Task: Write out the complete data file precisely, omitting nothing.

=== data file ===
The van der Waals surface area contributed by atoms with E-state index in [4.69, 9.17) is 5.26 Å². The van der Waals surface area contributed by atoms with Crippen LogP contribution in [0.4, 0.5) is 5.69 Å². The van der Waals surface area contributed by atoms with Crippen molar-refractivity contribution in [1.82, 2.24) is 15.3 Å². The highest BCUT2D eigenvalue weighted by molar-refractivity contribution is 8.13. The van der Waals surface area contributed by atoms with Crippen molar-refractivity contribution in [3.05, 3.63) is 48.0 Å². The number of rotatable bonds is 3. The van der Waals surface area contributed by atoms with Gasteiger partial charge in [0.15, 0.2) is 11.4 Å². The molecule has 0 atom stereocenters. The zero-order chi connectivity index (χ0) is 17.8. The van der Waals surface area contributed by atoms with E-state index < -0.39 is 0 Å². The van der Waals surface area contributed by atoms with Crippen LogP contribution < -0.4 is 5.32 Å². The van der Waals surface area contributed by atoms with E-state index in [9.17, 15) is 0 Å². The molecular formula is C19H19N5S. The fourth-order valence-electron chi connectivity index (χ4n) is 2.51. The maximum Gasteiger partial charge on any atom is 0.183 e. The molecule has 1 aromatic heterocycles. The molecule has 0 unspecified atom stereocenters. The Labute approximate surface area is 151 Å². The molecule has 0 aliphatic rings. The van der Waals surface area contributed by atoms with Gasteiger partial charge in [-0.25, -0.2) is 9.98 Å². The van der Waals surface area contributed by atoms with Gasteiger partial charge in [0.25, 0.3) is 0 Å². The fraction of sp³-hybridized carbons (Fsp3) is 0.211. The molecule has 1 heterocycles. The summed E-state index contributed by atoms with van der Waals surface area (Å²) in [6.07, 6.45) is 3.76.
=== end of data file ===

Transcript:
The van der Waals surface area contributed by atoms with E-state index in [4.69, 9.17) is 5.26 Å². The van der Waals surface area contributed by atoms with Crippen LogP contribution in [0.4, 0.5) is 5.69 Å². The van der Waals surface area contributed by atoms with Crippen molar-refractivity contribution in [1.82, 2.24) is 15.3 Å². The highest BCUT2D eigenvalue weighted by molar-refractivity contribution is 8.13. The van der Waals surface area contributed by atoms with Crippen molar-refractivity contribution in [3.05, 3.63) is 48.0 Å². The number of rotatable bonds is 3. The van der Waals surface area contributed by atoms with Gasteiger partial charge in [0.15, 0.2) is 11.4 Å². The molecule has 0 atom stereocenters. The zero-order chi connectivity index (χ0) is 17.8. The van der Waals surface area contributed by atoms with E-state index < -0.39 is 0 Å². The van der Waals surface area contributed by atoms with Crippen LogP contribution < -0.4 is 5.32 Å². The van der Waals surface area contributed by atoms with E-state index in [9.17, 15) is 0 Å². The molecular formula is C19H19N5S. The fourth-order valence-electron chi connectivity index (χ4n) is 2.51. The maximum Gasteiger partial charge on any atom is 0.183 e. The molecule has 1 aromatic heterocycles. The molecule has 0 unspecified atom stereocenters. The Labute approximate surface area is 151 Å². The molecule has 0 aliphatic rings. The van der Waals surface area contributed by atoms with Gasteiger partial charge in [-0.25, -0.2) is 9.98 Å². The van der Waals surface area contributed by atoms with Gasteiger partial charge in [0.25, 0.3) is 0 Å². The fraction of sp³-hybridized carbons (Fsp3) is 0.211. The molecule has 1 heterocycles. The summed E-state index contributed by atoms with van der Waals surface area (Å²) in [6.07, 6.45) is 3.76.